HKU Review Panel: Suggests CE not become Chancellor by Default

PTU News Reporter

The Report of the Review Panel on University Governance of HKU, which was supposed to be completed in the fourth quarter last year, finally came out in February. As reported by the media, the report from the review panel suggests changing the position of Chancellor to be of honorary nature and abolishing the Chief Executive to be the Chancellor of the university by default. IP Kin-yuen, the Legislative Councillor of HKPTU, thinks that the suggestions from the report are about the same in terms of the direction to those in the private bill he published earlier. He expressed his ‘prudent welcome’ towards the report. He urged the HKU Council to publicise the report as soon as possible according to the procedure and conduct an extensive consultation on the report.

Review Panel Report: Chief Executive as the Chancellor would not help strengthening accountability

The HKU established the working group last April to review the governance of the university in response to the urges from the teachers, students and alumni on a structural reform on governance and strengthening protection on academic freedom and institutional autonomy. The review panel consists of Professor Malcolm Grant, Chancellor of the University of York; Professor William Kirby from Harvard University and Mr. Peter Van Tu Nguyen, a former High Court judge. The team originally scheduled to complete the report in the fourth quarter last year, but they only managed to complete the work in February and report it back to the HKU Council.

After the completion of the report by the review panel, different news agents revealed that the report suggests the position of the Chancellor should be changed to of honorary nature and to abolish the system of the Chief Executive as the Chancellor of the university by default. The panel thinks that by having the Chief Executive to be the Chancellor cannot strengthen the accountability on the use of public money. Hong Kong already has an effective mechanism which includes the UGC and the EDB for the government to monitor universities. If the system can be abolished, it means that the government is taking its responsibility on safeguarding institutional autonomy and academic freedom. In addition, there is news reporting that Mr. Peter Van Tu Nguyen wrote an addendum objecting to the abolishment of the system of the Chief Executive to be the Chacnellor by default.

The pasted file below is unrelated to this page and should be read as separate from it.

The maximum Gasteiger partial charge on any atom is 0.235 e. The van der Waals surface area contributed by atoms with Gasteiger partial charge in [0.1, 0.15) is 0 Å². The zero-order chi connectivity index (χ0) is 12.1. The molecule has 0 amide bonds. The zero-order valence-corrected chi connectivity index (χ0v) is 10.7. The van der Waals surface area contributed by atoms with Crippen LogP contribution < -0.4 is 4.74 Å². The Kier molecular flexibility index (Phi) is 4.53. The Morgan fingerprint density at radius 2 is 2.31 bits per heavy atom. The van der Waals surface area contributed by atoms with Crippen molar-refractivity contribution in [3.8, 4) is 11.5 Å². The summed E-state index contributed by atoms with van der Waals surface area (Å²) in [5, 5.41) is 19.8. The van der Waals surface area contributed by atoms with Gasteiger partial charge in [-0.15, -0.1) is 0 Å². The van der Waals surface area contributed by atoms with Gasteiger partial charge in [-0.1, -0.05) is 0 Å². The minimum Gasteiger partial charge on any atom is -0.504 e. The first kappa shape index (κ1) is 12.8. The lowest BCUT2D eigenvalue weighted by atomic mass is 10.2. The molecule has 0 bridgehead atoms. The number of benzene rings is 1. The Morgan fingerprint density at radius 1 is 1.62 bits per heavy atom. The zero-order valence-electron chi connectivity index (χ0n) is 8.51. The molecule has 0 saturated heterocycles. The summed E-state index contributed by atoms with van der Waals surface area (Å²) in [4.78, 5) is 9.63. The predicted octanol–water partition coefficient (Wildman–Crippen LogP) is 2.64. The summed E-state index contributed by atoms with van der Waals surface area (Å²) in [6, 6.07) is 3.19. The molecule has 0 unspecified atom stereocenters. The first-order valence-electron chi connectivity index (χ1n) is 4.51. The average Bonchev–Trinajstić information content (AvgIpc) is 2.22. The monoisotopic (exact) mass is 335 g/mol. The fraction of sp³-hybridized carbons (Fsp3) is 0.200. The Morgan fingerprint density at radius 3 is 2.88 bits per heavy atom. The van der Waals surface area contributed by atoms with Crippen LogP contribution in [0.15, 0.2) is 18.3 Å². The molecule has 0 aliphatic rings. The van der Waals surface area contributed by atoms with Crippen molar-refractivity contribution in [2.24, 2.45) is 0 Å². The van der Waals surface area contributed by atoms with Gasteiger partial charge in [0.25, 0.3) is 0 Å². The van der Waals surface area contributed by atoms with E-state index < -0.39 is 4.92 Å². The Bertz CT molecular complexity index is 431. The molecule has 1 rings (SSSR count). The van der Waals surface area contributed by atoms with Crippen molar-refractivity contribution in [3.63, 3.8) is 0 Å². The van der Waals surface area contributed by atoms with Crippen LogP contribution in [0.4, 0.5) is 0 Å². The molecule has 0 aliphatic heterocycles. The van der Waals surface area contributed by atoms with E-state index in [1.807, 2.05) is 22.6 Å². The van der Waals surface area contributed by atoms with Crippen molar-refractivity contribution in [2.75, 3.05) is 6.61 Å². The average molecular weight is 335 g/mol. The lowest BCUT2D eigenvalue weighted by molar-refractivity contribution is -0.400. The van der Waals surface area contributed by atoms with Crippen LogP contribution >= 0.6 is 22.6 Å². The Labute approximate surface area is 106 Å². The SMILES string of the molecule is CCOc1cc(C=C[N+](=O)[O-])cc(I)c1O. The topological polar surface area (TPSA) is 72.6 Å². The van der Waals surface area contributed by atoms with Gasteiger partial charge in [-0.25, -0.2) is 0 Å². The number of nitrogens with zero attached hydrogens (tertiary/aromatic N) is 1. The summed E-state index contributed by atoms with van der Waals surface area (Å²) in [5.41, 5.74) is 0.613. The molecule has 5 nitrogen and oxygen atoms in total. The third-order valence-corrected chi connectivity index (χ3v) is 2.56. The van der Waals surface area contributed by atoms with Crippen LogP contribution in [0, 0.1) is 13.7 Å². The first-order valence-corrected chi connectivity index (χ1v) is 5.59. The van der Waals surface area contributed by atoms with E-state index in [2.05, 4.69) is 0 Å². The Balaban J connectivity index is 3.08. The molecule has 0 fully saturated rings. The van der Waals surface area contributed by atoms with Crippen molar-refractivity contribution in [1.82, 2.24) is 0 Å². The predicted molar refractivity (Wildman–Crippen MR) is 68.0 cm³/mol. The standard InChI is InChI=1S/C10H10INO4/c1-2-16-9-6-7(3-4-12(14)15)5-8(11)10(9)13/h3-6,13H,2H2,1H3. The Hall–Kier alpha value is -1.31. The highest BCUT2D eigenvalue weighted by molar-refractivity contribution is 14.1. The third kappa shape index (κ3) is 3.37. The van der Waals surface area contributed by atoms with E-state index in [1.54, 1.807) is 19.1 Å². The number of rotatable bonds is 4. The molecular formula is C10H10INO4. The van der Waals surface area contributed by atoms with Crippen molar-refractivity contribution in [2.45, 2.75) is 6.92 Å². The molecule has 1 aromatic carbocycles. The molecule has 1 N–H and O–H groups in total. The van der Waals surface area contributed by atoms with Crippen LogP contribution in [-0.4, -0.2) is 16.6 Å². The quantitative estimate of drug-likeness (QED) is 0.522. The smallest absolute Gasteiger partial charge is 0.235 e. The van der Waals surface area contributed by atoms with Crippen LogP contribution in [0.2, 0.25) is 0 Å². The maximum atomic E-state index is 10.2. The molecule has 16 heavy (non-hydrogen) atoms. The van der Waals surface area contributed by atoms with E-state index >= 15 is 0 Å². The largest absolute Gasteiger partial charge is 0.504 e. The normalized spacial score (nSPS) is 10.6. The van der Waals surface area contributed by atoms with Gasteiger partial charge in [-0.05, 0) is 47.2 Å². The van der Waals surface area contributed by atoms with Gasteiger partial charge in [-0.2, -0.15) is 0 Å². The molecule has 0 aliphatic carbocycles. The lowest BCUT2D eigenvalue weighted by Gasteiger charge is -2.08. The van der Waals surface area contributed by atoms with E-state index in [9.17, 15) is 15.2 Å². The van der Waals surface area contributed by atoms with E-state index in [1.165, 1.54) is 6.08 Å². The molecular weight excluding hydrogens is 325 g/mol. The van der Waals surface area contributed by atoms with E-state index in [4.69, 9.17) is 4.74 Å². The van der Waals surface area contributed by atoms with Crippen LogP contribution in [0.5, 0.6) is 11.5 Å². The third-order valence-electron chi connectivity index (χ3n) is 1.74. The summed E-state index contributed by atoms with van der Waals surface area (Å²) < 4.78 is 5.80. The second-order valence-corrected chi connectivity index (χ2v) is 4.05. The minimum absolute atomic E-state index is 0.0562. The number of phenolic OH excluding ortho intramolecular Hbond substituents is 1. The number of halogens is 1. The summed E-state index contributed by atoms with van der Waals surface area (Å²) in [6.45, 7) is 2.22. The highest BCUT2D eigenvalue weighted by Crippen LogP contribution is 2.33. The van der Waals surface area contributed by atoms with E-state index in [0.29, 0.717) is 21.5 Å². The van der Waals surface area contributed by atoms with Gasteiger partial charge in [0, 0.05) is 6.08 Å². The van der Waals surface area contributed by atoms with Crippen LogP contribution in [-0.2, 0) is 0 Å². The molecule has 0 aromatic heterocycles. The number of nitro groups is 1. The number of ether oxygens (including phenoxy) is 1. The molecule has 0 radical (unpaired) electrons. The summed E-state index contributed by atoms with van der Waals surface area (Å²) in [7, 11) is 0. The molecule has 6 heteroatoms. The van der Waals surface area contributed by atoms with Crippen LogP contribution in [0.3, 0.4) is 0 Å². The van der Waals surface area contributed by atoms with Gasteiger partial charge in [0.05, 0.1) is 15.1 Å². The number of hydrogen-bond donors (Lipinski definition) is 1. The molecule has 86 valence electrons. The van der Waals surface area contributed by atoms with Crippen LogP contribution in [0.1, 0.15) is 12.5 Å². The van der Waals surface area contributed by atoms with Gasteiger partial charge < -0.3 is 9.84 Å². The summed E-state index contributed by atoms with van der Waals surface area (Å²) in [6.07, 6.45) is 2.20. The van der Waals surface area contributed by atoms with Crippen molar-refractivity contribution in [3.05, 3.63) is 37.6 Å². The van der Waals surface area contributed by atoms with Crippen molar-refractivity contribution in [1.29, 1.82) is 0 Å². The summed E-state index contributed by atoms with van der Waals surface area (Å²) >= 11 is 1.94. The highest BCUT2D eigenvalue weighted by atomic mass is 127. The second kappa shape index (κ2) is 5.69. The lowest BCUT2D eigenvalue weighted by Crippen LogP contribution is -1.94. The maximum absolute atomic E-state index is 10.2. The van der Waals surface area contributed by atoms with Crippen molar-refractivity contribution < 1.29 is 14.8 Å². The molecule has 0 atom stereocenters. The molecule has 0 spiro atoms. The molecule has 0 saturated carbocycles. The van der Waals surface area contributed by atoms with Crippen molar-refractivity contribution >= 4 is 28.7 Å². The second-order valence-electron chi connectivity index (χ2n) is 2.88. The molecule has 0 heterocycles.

IP Kin-yuen: Can only cautiously welcome as the Council has not publicised the report

IP Kin-yuen, the representative of HKPTU in the Legislative Council and also a member of the HKU Court, held a press conference on 27 February to respond on the news. He pointed out that as the HKU Council has not publicised the report yet, he did not have the opportunity to study on the details of the report. At this stage, he could only express his cautious welcome towards the suggestions in the report. From the current messages of the news, the suggestions of the review panel report are merely the same in terms of the direction to those in his private bill earlier. IP Kin-yuen urges the HKU Council to publicise the report as soon as possible with reference to the past experience and conduct an extensive consultation on the report.

HKU Council established a Working Group to follow up on the report

The HKU Council reviewed and considered the review panel report on 28th February and decided to establish a Working Group to follow up on it. Members of the Working Goup include Dr. Brian Stevenson, Professor Henry Chan, Professor Joseph Chan, Mrs. Ayesha Lau, Dr. Patrick Poon and Professor Rosie Young. The HKU Alumni Concern Group published a statement on the same day expressing their disappointment towards the act of not publicising the review panel report. The group also urged the HKU Council to publicise the report as soon as possible to allow stakeholders of the university to express their opinions.